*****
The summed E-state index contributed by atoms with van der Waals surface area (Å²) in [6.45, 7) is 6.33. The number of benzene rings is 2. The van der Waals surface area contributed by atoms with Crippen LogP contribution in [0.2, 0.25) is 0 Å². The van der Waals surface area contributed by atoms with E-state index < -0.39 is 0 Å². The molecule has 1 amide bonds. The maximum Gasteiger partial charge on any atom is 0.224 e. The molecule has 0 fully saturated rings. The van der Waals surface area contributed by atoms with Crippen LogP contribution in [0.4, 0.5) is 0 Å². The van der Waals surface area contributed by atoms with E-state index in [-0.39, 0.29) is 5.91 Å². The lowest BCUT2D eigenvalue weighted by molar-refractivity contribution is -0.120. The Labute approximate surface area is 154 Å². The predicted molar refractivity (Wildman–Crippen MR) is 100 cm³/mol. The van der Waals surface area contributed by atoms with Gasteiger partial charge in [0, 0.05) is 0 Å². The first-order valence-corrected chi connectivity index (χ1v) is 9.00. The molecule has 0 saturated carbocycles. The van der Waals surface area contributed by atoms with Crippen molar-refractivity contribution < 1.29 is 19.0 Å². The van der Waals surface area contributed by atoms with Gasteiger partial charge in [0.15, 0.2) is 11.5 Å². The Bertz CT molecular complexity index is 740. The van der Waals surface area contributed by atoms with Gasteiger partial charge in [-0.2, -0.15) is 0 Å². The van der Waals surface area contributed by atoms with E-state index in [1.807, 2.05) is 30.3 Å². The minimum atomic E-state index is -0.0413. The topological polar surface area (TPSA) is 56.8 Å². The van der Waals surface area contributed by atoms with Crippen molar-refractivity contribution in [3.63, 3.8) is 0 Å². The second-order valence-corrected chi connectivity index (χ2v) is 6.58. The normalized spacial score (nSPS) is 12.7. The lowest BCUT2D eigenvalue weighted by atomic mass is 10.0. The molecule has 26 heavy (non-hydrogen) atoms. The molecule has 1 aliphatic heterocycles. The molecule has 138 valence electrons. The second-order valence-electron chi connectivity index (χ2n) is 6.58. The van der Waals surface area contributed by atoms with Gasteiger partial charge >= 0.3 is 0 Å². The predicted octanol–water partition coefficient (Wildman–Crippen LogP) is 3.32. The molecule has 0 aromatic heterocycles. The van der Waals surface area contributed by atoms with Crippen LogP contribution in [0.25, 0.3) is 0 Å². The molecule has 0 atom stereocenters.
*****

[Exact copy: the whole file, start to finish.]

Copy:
The summed E-state index contributed by atoms with van der Waals surface area (Å²) in [6.45, 7) is 6.33. The number of benzene rings is 2. The van der Waals surface area contributed by atoms with Crippen LogP contribution in [0.2, 0.25) is 0 Å². The van der Waals surface area contributed by atoms with E-state index < -0.39 is 0 Å². The molecule has 1 amide bonds. The maximum Gasteiger partial charge on any atom is 0.224 e. The molecule has 0 fully saturated rings. The van der Waals surface area contributed by atoms with Crippen LogP contribution in [0.4, 0.5) is 0 Å². The van der Waals surface area contributed by atoms with E-state index in [-0.39, 0.29) is 5.91 Å². The lowest BCUT2D eigenvalue weighted by molar-refractivity contribution is -0.120. The Labute approximate surface area is 154 Å². The predicted molar refractivity (Wildman–Crippen MR) is 100 cm³/mol. The van der Waals surface area contributed by atoms with Gasteiger partial charge in [0, 0.05) is 0 Å². The first-order valence-corrected chi connectivity index (χ1v) is 9.00. The molecule has 0 saturated carbocycles. The van der Waals surface area contributed by atoms with Crippen molar-refractivity contribution < 1.29 is 19.0 Å². The van der Waals surface area contributed by atoms with Gasteiger partial charge in [0.15, 0.2) is 11.5 Å². The Bertz CT molecular complexity index is 740. The van der Waals surface area contributed by atoms with Gasteiger partial charge in [-0.2, -0.15) is 0 Å². The van der Waals surface area contributed by atoms with E-state index in [1.807, 2.05) is 30.3 Å². The minimum atomic E-state index is -0.0413. The topological polar surface area (TPSA) is 56.8 Å². The van der Waals surface area contributed by atoms with Crippen molar-refractivity contribution in [3.63, 3.8) is 0 Å². The second-order valence-corrected chi connectivity index (χ2v) is 6.58. The normalized spacial score (nSPS) is 12.7. The lowest BCUT2D eigenvalue weighted by atomic mass is 10.0. The molecule has 26 heavy (non-hydrogen) atoms. The molecule has 1 aliphatic heterocycles. The molecule has 138 valence electrons. The second-order valence-electron chi connectivity index (χ2n) is 6.58. The van der Waals surface area contributed by atoms with Gasteiger partial charge >= 0.3 is 0 Å². The predicted octanol–water partition coefficient (Wildman–Crippen LogP) is 3.32. The molecule has 0 aromatic heterocycles. The van der Waals surface area contributed by atoms with Crippen LogP contribution in [0.25, 0.3) is 0 Å². The molecule has 0 atom stereocenters.